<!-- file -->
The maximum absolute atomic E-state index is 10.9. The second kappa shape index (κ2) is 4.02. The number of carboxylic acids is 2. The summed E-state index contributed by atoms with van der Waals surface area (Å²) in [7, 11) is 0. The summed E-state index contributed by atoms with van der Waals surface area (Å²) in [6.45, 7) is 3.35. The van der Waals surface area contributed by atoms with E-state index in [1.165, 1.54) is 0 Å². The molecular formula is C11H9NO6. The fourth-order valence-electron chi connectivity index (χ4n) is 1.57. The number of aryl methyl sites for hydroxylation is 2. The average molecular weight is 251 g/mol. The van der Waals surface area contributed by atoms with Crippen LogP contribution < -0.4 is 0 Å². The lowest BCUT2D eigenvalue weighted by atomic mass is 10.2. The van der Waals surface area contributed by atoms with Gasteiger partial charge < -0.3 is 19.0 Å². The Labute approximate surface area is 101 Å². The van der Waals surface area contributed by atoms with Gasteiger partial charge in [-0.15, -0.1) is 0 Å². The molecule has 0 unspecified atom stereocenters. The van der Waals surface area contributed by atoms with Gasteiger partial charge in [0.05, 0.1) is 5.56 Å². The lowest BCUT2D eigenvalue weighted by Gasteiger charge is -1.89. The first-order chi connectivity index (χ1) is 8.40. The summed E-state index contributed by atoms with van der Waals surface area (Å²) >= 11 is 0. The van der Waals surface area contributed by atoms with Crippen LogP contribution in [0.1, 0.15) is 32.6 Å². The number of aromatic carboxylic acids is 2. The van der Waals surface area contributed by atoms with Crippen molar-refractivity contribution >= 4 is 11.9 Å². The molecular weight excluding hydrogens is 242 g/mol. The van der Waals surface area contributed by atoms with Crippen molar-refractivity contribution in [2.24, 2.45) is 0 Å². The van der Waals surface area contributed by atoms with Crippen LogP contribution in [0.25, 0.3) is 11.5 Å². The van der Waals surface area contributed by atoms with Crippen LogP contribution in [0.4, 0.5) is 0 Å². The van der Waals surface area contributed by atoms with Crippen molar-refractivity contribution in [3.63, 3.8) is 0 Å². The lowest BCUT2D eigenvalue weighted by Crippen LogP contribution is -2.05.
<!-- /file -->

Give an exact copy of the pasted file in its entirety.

The maximum absolute atomic E-state index is 10.9. The second kappa shape index (κ2) is 4.02. The number of carboxylic acids is 2. The summed E-state index contributed by atoms with van der Waals surface area (Å²) in [7, 11) is 0. The summed E-state index contributed by atoms with van der Waals surface area (Å²) in [6.45, 7) is 3.35. The van der Waals surface area contributed by atoms with E-state index in [1.165, 1.54) is 0 Å². The molecular formula is C11H9NO6. The fourth-order valence-electron chi connectivity index (χ4n) is 1.57. The number of aryl methyl sites for hydroxylation is 2. The average molecular weight is 251 g/mol. The van der Waals surface area contributed by atoms with Crippen LogP contribution < -0.4 is 0 Å². The lowest BCUT2D eigenvalue weighted by atomic mass is 10.2. The van der Waals surface area contributed by atoms with Gasteiger partial charge < -0.3 is 19.0 Å². The Labute approximate surface area is 101 Å². The van der Waals surface area contributed by atoms with Gasteiger partial charge in [-0.15, -0.1) is 0 Å². The molecule has 0 unspecified atom stereocenters. The van der Waals surface area contributed by atoms with Gasteiger partial charge in [0.05, 0.1) is 5.56 Å². The lowest BCUT2D eigenvalue weighted by Gasteiger charge is -1.89. The first-order chi connectivity index (χ1) is 8.40. The summed E-state index contributed by atoms with van der Waals surface area (Å²) >= 11 is 0. The van der Waals surface area contributed by atoms with Crippen LogP contribution in [0.1, 0.15) is 32.6 Å². The number of aromatic carboxylic acids is 2. The van der Waals surface area contributed by atoms with Crippen molar-refractivity contribution >= 4 is 11.9 Å². The molecular weight excluding hydrogens is 242 g/mol. The van der Waals surface area contributed by atoms with Crippen molar-refractivity contribution in [2.24, 2.45) is 0 Å². The van der Waals surface area contributed by atoms with Crippen LogP contribution in [0.25, 0.3) is 11.5 Å². The van der Waals surface area contributed by atoms with Crippen LogP contribution in [0.4, 0.5) is 0 Å². The van der Waals surface area contributed by atoms with Crippen molar-refractivity contribution in [3.63, 3.8) is 0 Å². The lowest BCUT2D eigenvalue weighted by Crippen LogP contribution is -2.05.